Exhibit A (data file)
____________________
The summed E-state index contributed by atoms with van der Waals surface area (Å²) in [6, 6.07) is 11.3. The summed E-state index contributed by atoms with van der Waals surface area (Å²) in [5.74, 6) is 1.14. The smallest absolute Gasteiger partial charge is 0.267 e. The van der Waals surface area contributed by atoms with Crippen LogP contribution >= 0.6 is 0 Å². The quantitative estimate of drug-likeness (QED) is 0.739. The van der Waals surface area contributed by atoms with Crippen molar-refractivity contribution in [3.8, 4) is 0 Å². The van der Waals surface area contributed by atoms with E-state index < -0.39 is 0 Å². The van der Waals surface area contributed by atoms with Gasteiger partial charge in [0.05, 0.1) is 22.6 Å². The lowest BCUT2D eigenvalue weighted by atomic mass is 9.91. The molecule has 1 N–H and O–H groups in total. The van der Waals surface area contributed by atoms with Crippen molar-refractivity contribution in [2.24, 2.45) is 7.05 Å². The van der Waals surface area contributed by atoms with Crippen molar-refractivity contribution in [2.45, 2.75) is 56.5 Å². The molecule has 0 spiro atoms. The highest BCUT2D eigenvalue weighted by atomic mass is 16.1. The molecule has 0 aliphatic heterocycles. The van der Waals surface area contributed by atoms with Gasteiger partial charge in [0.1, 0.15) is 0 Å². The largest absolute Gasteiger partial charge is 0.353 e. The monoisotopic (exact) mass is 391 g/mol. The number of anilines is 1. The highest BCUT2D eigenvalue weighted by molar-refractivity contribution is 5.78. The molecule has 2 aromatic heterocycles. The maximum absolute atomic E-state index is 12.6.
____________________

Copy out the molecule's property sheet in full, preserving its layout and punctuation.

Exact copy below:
The summed E-state index contributed by atoms with van der Waals surface area (Å²) in [6, 6.07) is 11.3. The summed E-state index contributed by atoms with van der Waals surface area (Å²) in [5.74, 6) is 1.14. The smallest absolute Gasteiger partial charge is 0.267 e. The van der Waals surface area contributed by atoms with Crippen LogP contribution >= 0.6 is 0 Å². The quantitative estimate of drug-likeness (QED) is 0.739. The van der Waals surface area contributed by atoms with Crippen molar-refractivity contribution in [3.8, 4) is 0 Å². The van der Waals surface area contributed by atoms with E-state index < -0.39 is 0 Å². The van der Waals surface area contributed by atoms with Gasteiger partial charge in [0.05, 0.1) is 22.6 Å². The lowest BCUT2D eigenvalue weighted by atomic mass is 9.91. The molecule has 1 N–H and O–H groups in total. The van der Waals surface area contributed by atoms with Crippen molar-refractivity contribution in [2.24, 2.45) is 7.05 Å². The van der Waals surface area contributed by atoms with Crippen molar-refractivity contribution in [2.45, 2.75) is 56.5 Å². The molecule has 0 spiro atoms. The highest BCUT2D eigenvalue weighted by atomic mass is 16.1. The molecule has 0 aliphatic heterocycles. The van der Waals surface area contributed by atoms with Gasteiger partial charge in [0.1, 0.15) is 0 Å². The largest absolute Gasteiger partial charge is 0.353 e. The monoisotopic (exact) mass is 391 g/mol. The number of anilines is 1. The highest BCUT2D eigenvalue weighted by molar-refractivity contribution is 5.78. The molecule has 2 aromatic heterocycles. The maximum absolute atomic E-state index is 12.6.